$16 billion in loans authorized by Congress for fuel-efficient vehicles has not yet been distributed and some applicants are blaming solar panel company Solyndra for the delay and/or withdrawing their applications altogether. So reports the New York Times.
Solyndra received funds from a related program and later declared bankruptcy, which led to widespread criticism of the program.
Applicants also complain the Energy department is altering the financial terms of loans in progress.
And a senior adviser to Energy Secretary Steven Chu told the Times some applicants have lost patience with the scrutiny of their finances and business plans.
Companies that have withdrawn applications include: Carbon Motors, which dropped a $310 million application to build police cars with diesel engines that use 40 percent less fuel; Chrysler, which withdrew an application for $3.5 billion in loans; and Bright Automotive, a start-up that withdrew an application for a plug-in hybrid delivery van and is subsequently shutting down operations.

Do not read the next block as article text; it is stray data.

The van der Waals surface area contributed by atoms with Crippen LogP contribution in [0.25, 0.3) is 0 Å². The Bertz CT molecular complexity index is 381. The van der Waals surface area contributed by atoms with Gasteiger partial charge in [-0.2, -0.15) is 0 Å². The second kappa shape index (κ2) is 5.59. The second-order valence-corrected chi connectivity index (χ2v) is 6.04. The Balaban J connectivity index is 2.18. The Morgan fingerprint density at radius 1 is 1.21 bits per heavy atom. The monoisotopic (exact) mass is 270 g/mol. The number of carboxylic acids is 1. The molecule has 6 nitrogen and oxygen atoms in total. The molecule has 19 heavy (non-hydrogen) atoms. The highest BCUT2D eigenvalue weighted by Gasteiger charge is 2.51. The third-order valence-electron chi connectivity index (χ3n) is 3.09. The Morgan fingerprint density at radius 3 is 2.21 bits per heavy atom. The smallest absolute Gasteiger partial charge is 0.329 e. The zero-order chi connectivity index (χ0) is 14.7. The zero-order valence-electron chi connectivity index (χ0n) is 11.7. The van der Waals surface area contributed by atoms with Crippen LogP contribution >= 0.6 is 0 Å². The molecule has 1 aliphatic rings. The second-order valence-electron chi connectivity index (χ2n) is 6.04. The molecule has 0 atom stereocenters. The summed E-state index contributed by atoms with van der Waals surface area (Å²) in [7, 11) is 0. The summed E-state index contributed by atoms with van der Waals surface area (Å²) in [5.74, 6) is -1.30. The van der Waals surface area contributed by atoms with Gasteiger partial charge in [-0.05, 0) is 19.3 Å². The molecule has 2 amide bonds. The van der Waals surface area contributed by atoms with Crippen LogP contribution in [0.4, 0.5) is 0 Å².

The Energy Department declined to speak to the Times about specific loan requests, but said Solyndra was not an issue.
To date, $8.4 billion of $25 billion authorized by Congress has been released. Only one project for $50 million has been approved in the last two years.
After the recent withdrawals, the Times says it is not clear whether any car loan applications are still in the works.
The Motley Fool calls it “unfortunate news” for clean tech development but says there are still stocks to be bullish about, including: Ameresco, Ashland, Clean Energy Fuels, Energy Recovery, Green Plains Renewable Energy, Power-One, Tesla Motors and WCA Waste.
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